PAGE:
Aero Caribbean Flight 883

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Aero Caribbean Flight 883
Aero Caribbean ATR-72-212 CU-T1549.jpg
CU-T1549, the aircraft involved, at Baracoa Airport one month before the crash
Accident
Date4 November 2010 (2010-11-04)
SummaryCrashed following loss of control in icing conditions
SiteNear Guasimal, Sancti Spíritus, Cuba
21°44′39″N 79°28′16″W / 21.7442°N 79.4710°W / 21.7442; -79.4710Coordinates: 21°44′39″N 79°28′16″W / 21.7442°N 79.4710°W / 21.7442; -79.4710
Aircraft
Aircraft typeATR 72-212
OperatorAero Caribbean
IATA flight No.7L883
ICAO flight No.CRN883
RegistrationCU-T1549
Flight originAntonio Maceo Airport, Santiago de Cuba, Cuba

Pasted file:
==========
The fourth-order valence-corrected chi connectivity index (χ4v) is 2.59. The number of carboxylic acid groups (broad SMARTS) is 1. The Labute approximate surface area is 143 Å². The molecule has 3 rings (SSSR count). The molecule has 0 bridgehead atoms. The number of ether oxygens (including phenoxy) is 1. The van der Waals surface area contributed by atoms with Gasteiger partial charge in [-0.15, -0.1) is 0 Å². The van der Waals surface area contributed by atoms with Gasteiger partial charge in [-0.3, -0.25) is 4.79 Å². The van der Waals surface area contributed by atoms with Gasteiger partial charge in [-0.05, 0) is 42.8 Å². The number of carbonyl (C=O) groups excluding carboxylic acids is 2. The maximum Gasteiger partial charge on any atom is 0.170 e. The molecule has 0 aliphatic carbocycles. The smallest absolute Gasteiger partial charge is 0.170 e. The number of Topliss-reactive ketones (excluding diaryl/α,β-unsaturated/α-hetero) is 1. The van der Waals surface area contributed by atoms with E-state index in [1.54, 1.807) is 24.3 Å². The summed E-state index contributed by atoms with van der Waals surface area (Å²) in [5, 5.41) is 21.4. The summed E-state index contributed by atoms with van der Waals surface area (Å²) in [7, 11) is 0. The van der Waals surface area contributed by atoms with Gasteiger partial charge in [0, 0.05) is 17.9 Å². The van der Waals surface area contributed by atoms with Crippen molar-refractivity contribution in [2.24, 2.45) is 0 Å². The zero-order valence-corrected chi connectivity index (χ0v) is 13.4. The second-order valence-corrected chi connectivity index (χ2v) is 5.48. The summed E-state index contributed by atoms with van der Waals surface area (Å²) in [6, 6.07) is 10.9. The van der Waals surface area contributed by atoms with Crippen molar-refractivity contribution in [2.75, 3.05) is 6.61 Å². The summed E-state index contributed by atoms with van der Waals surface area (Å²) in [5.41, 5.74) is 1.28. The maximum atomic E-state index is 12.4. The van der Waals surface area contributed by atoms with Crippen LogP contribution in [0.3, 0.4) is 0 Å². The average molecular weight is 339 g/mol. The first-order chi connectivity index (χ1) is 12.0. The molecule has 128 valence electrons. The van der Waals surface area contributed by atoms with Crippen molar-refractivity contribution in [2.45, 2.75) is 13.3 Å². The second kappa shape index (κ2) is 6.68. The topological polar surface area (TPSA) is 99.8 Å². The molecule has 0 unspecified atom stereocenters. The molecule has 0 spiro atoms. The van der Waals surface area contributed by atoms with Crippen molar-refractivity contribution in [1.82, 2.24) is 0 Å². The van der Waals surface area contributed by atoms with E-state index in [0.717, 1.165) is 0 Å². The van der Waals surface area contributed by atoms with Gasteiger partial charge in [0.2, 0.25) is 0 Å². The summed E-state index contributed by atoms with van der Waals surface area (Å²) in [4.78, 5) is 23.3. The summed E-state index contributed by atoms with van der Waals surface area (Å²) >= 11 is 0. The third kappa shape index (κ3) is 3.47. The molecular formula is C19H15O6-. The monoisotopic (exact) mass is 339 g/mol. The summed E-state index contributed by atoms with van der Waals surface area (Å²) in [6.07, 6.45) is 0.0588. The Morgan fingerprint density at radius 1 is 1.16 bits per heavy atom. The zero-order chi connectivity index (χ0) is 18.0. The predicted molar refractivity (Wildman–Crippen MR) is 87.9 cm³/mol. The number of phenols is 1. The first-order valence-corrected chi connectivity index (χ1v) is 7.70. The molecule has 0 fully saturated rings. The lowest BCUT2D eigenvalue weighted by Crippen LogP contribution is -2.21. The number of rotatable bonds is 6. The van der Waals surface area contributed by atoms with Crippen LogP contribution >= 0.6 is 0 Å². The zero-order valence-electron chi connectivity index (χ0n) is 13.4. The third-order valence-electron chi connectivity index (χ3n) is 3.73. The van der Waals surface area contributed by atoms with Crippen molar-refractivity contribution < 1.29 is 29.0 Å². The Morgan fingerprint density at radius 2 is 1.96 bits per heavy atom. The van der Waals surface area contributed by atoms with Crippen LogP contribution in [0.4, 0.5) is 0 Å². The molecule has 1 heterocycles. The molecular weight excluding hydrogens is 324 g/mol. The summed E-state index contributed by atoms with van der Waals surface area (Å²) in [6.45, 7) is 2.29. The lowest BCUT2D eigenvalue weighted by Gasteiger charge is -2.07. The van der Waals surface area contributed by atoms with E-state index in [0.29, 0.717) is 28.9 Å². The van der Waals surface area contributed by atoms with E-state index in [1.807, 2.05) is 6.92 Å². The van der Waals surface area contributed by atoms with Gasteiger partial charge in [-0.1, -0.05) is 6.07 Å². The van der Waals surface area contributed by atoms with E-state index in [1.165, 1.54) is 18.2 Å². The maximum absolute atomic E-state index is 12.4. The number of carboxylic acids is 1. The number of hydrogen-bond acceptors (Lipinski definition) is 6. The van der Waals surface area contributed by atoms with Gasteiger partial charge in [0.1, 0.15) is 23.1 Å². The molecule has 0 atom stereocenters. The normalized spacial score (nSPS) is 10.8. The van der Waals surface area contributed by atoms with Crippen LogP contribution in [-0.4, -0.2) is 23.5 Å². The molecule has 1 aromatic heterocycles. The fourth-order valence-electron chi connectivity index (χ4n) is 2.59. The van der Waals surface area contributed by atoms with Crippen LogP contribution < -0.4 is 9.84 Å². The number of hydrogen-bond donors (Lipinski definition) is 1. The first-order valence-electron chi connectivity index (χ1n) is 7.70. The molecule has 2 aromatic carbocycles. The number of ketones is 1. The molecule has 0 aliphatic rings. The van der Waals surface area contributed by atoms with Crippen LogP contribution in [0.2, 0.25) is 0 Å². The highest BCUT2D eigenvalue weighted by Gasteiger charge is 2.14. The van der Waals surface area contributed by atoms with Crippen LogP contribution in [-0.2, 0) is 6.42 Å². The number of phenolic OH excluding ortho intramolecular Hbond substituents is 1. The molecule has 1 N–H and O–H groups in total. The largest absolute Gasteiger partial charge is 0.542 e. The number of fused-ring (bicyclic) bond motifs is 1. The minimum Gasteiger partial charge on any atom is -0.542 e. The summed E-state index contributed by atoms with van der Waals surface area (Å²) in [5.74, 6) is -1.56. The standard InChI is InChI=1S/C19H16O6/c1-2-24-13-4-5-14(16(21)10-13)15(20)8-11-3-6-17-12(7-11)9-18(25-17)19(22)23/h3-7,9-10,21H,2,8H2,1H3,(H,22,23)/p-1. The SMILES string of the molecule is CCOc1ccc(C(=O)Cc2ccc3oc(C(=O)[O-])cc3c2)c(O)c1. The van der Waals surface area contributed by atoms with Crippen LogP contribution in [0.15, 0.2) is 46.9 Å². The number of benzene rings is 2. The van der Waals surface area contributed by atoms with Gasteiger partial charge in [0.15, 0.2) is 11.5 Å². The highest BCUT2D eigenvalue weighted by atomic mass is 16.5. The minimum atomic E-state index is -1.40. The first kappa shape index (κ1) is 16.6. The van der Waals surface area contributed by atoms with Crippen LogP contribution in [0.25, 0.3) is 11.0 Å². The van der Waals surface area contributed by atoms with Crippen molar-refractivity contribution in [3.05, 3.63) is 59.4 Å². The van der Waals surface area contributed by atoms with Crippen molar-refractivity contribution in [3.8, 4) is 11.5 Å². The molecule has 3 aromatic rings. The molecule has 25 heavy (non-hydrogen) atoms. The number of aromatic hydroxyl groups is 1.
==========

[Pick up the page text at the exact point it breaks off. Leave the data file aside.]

DestinationJosé Martí International Airport, Havana, Cuba
Occupants68
Passengers61
Crew7
Fatalities68
Survivors0

Aero Caribbean Flight 883 was a domestic scheduled passenger service from Santiago de Cuba to Havana, Cuba. On 4 November 2010, the ATR 72 operating the route crashed in the central Cuban province of Sancti Spíritus, killing all 61 passengers and 7 crew members aboard.[1]

Accident[edit]

The aircraft departed Santiago de Cuba en route to Havana around 16:50 local time (20:50 UTC).[2] It was the last flight out of Santiago de Cuba airport before it was closed because of the approach of Hurricane Tomas.[3] At 17:42, the aircraft crashed near the village of Guasimal in Sancti Spíritus province, some 210 miles (340 km) southeast of Havana, after issuing a distress call.[2] Witnesses said the plane was "flying low and appeared unstable ... pouring out smoke and fire", before hearing an explosion.[4]

Medical facilities in Guasimal were put on alert to prepare for emergency patients. However, by midnight they were told to stand down as no survivors were expected.[4]

Aircraft[edit]